'It's just water!'; Rodeo parade prep continues amid winter storm
Photo: Video by kgun9.com
CREATED Feb. 20, 2013
Reporter: Maggie Vespa
TUCSON (KGUN9-TV) - With just hours to go until the annual La Fiesta de los Vaqueros rodeo parade, how did Wednesday's snow affect the big event?
As 9OYS found out, the show will go on rain, shine, or snow.
Trevor Goodman has waited his whole life, which is all of 12 years, to sit atop the Mormon Batallion float.
He wasn't about to let not going to let Mother Nature dampen his excitement.
"When you turn 12, you get to be in here," he said. "So I really want to be in here like my dad and grandpa."
Still after 3+ hours of nailing, drilling, and slinging big bales of hay, he's learned to be careful what he wishes for.
9OYS reporter Maggie Vespa asked"Are you cold?"
Trevor responded, "Yes. Very cold."
Next door members of the League of Mexican American Women kicked into high gear when the snow let up, worried their hard work would wilt away.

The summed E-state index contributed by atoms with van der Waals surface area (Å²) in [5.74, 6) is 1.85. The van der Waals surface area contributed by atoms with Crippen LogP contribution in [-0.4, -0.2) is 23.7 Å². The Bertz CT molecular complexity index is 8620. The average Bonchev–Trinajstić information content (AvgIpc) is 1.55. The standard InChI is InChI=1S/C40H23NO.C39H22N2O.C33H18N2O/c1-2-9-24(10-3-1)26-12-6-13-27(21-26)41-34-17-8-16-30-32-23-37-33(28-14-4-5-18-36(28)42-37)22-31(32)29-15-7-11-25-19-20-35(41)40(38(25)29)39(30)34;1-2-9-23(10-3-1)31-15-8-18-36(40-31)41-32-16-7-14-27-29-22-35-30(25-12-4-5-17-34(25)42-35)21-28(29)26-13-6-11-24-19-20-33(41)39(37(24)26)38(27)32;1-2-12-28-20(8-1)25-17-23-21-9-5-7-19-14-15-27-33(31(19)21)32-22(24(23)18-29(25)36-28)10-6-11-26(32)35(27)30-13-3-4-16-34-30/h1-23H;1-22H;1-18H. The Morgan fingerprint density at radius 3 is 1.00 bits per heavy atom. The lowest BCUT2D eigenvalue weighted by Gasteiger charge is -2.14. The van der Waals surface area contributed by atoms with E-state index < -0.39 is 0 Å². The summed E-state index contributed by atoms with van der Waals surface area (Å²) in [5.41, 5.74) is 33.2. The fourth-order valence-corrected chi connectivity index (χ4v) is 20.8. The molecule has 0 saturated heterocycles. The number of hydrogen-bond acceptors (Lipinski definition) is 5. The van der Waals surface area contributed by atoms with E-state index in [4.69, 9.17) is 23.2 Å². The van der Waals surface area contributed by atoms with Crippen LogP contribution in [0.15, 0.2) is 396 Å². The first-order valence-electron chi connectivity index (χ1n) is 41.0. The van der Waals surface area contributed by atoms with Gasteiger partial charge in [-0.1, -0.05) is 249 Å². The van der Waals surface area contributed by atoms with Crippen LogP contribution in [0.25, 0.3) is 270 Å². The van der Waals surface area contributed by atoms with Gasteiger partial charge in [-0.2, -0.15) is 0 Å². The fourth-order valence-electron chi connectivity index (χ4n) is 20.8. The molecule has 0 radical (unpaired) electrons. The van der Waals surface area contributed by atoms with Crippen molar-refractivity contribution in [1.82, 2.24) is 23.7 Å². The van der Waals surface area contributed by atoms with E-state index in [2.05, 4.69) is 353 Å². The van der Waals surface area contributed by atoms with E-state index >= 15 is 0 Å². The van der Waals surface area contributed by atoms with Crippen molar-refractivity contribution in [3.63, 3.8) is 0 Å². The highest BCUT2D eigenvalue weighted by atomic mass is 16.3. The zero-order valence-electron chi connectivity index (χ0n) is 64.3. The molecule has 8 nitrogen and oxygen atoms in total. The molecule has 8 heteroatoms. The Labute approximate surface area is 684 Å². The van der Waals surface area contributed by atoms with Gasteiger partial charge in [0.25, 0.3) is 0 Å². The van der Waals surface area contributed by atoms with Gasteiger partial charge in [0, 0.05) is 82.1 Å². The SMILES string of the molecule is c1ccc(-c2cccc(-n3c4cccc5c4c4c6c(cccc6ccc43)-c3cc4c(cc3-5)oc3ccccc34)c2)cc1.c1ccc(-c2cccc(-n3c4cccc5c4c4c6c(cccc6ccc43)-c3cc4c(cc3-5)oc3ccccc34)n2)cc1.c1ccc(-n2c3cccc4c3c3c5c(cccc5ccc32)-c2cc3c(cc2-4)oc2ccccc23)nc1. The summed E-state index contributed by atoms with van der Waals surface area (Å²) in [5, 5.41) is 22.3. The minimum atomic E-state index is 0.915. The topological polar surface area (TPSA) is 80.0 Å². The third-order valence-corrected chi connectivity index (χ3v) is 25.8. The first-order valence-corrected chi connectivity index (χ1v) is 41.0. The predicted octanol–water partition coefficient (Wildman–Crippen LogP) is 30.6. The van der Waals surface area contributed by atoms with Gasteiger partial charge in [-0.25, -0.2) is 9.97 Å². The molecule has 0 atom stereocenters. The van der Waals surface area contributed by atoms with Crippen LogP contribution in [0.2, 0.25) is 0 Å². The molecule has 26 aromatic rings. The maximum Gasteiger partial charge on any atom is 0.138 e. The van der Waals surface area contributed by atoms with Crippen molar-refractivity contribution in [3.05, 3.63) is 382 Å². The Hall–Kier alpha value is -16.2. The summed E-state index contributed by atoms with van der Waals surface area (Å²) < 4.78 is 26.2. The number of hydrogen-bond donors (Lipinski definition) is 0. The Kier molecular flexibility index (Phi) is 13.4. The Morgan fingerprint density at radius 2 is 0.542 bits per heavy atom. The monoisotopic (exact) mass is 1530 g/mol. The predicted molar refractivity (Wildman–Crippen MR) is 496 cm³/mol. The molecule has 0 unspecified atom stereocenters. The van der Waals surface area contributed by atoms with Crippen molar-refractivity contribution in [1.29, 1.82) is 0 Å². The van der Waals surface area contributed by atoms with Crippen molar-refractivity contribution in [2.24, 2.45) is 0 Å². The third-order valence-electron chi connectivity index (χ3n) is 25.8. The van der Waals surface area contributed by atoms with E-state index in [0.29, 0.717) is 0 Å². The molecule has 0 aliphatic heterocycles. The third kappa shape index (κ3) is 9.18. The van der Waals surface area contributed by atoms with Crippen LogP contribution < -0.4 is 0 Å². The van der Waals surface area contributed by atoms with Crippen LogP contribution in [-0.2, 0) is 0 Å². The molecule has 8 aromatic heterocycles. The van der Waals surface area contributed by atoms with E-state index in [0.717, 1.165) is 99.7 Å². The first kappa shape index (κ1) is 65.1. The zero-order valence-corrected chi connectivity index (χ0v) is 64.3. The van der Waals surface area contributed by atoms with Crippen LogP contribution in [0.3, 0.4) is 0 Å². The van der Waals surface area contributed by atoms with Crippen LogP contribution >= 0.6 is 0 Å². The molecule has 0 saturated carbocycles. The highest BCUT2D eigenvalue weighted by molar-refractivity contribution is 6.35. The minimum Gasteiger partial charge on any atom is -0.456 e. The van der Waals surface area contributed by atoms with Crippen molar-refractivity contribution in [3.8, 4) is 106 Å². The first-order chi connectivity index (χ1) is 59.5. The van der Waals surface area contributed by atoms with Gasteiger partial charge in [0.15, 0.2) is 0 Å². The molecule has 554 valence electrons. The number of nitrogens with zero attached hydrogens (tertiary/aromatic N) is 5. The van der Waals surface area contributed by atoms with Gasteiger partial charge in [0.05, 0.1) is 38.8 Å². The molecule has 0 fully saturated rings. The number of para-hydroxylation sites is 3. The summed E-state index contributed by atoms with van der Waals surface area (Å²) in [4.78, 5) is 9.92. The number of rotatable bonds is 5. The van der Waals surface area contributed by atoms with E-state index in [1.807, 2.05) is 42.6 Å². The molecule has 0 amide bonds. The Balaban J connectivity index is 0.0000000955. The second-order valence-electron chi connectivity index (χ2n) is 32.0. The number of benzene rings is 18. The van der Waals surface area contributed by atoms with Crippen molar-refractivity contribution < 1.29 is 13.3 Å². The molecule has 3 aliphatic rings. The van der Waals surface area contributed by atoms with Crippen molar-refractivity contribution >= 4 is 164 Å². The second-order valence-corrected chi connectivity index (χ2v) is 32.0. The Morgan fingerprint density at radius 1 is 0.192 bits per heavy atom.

"The flowers have been made in my house for the past month, and today we have a total of 500," said Elaine Ward, rodeo chairperson for the League.
She motioned to the 500 vulnerable, tissue-fashioned flowers, which won't mix well with water.
Vespa asked "Were you worried about decorating your float today when you saw what mother nature had in store?"
She answered, "Oh yes. I asked them if we could move my wagon into the barn, and they said it wasn't possible."
It wasn't possible for Tucson Parks and Recreation, either.
After a day working in the damp, cold conditions, they were thrilled to break out the tarp.
"We got a nice break in when we were putting it together, and now it's starting to rain again, and we finally got done," said Michael Givens.
It's a feeling that warms the hearts of these cold volunteers, who say, even if Mother Nature does decide to rain on their parade, it won't ruin their plans.
"It's just water! Right," said Ward. "It won't kill you."
Despite all that water, we are told no float is left unfinished.
The parade kicks off at 9 a.m, and organizers say no matter what, this show will go on.
They add it's only been cancelled twice before, and the reasons had nothing to do with weather.
The rodeo and parade both came to a screeching hault back in 1943 and 1944 due to World War II.